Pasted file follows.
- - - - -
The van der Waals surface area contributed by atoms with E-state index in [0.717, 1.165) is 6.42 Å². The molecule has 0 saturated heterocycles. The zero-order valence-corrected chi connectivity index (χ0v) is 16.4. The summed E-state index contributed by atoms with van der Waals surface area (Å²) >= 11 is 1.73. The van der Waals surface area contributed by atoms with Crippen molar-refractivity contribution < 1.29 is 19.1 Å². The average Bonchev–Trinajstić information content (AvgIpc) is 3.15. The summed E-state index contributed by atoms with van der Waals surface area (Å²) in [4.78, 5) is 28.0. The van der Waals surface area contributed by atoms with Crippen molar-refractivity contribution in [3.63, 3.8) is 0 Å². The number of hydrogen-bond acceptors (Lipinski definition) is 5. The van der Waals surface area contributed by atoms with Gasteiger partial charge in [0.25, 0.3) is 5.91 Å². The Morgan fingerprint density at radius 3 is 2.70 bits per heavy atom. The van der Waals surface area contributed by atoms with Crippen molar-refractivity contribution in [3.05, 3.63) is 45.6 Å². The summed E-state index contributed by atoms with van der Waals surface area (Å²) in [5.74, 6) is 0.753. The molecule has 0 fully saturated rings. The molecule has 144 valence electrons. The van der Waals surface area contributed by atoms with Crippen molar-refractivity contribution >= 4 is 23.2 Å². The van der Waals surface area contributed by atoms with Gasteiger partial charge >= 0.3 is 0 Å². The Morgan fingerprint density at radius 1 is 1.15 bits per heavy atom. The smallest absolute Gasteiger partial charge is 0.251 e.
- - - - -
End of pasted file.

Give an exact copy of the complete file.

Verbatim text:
The van der Waals surface area contributed by atoms with E-state index in [0.717, 1.165) is 6.42 Å². The molecule has 0 saturated heterocycles. The zero-order valence-corrected chi connectivity index (χ0v) is 16.4. The summed E-state index contributed by atoms with van der Waals surface area (Å²) >= 11 is 1.73. The van der Waals surface area contributed by atoms with Crippen molar-refractivity contribution < 1.29 is 19.1 Å². The average Bonchev–Trinajstić information content (AvgIpc) is 3.15. The summed E-state index contributed by atoms with van der Waals surface area (Å²) in [4.78, 5) is 28.0. The van der Waals surface area contributed by atoms with Crippen molar-refractivity contribution in [3.63, 3.8) is 0 Å². The number of hydrogen-bond acceptors (Lipinski definition) is 5. The van der Waals surface area contributed by atoms with Gasteiger partial charge in [0.25, 0.3) is 5.91 Å². The Morgan fingerprint density at radius 3 is 2.70 bits per heavy atom. The van der Waals surface area contributed by atoms with Crippen molar-refractivity contribution in [3.05, 3.63) is 45.6 Å². The summed E-state index contributed by atoms with van der Waals surface area (Å²) in [5.74, 6) is 0.753. The molecule has 0 fully saturated rings. The molecule has 144 valence electrons. The van der Waals surface area contributed by atoms with Crippen molar-refractivity contribution >= 4 is 23.2 Å². The van der Waals surface area contributed by atoms with Gasteiger partial charge >= 0.3 is 0 Å². The Morgan fingerprint density at radius 1 is 1.15 bits per heavy atom. The smallest absolute Gasteiger partial charge is 0.251 e.